3. Send email  instead of paper newsletters. Not only will you save money by switching to an email marketing service, but you’ll also do far less damage to the environment. Even better from a business standpoint is that email marketing provides huge insights into how your marketing efforts are being received that printed flyers cannot. For instance, email marketing services can generally tell you what percentage of your emails were opened, how long they were opened and which links were clicked. [click to continue...]

Will Rosenzweig: Venturing in sustainability

Most venture capital investors don’t have a focus. Kleiner Perkins says it is “in search of the next big idea.” Draper Fisher Jurvetson “backs extraordinary entrepreneurs everywhere who set out to change the world.” Mohr Davidow values “entrepreneurs who identify impressive market opportunities and are not afraid to go after them.”

Physic Ventures is different. Its mission is “investing in keeping people healthy.” Specifically, the San Francisco-based venture firm, which has backing from corporate giants Unilever, PepsiCo and Humana, invests in “technology-enabled, consumer-facing companies that help people and the environment stay healthy,” according to Will Rosenzweig, its managing director.

Physic is betting that it can discover and invest in startups that can make “personal and planetary health” a big business, just as richer and better-established Silicon Valley VCs made fortunes by backing information technology startups like Apple, Google and Amazon.

Will Rosenzweig

I had lunch recently with Will Rosenzweig in Washington to talk about Physic and some of its portfolio companies. Will is an engaging and interesting guy, best known for starting a company called The Republic of Tea in the early 1990s. (He and his co-founders, Mel and Patricia Ziegler, who also co-founded Banana Republic, wrote an acclaimed book about the experience that’s also called The Republic of Tea.) Will, who is 51, was also an early organizer of the TED conferences, the head of marketing for Odwalla and a teacher at the Haas business school at Berkeley.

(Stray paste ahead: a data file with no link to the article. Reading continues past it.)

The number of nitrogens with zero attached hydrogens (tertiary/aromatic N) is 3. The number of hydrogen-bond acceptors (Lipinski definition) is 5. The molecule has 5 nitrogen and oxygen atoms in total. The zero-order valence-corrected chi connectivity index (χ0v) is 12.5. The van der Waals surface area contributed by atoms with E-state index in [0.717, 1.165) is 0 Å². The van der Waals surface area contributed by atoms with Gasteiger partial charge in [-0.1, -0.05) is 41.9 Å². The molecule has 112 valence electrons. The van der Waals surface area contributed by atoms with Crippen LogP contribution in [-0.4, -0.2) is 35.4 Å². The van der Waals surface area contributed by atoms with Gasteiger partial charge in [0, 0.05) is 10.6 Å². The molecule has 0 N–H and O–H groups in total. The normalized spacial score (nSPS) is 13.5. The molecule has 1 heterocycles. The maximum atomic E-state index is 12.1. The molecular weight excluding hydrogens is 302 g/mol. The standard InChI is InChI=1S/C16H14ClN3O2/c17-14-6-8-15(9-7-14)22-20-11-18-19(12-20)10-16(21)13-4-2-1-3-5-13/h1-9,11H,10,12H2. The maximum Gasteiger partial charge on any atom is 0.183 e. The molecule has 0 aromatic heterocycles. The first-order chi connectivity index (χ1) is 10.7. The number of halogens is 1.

Will and Dion Madsen, who had run a venture fund inside Unilever, the $57 billion consumer products giant, co-founded Physic Ventures about five years ago. It’s an independent fund whose corporate backers who offer strategic advice and research insights. Its financial investors include CalPERS and CalSTRS, the California state and teachers’ pension funds.

Will has written about the fund-raising efforts and strategy in an article called 7 Reasons Why Great LPs Invested in Our First-Time Venture Fund . [PDF, download] He and his partners raised about $159 million by 2008–an impressive amount for a fund in a new sector, with no track record of successful exits.

It’s much too early to judge the success of the fund or its investment thesis, but there’s no doubt that Physic has invested in some intriguing startups. [click to continue...]

Why green business is like teen sex

Corporate sustainability is like teen sex.

Everybody talks about it.

Nobody does it very much.

And when they do it, they don’t do it very well.

My friend and colleague Joel Makower likes to tell that joke, and it’s as good a way as any to introduce Greenbiz.com’s third annual State of Green Business report. The wide-ranging report was unveiled today in San Francisco at a conference hosted by 100203-sobg1-wJoel. I won’t try to summarize it;  it’s available free for download here, and well worth a read. Among other things, Joel and his colleagues identify 10 green business trends–they include radical transparency, green fleets, toxics as strategy, and the rethinking of packaging–and they measure progress (or the lack thereof)  around 20 different metrics, including carbon transparency, carbon reporting, clean-tech investments and green power use.

The teen sex joke is fitting because the ratio of of talk to action in the green business arena remains high. Particularly when it comes to climate change–now and most likely forever the No. 1 environmental issue for business, and for everyone else–progress has been halting because of the absence of consistent government policy, at the national or global level. Only 34% of the S&P500 companies have promised to [click to continue...]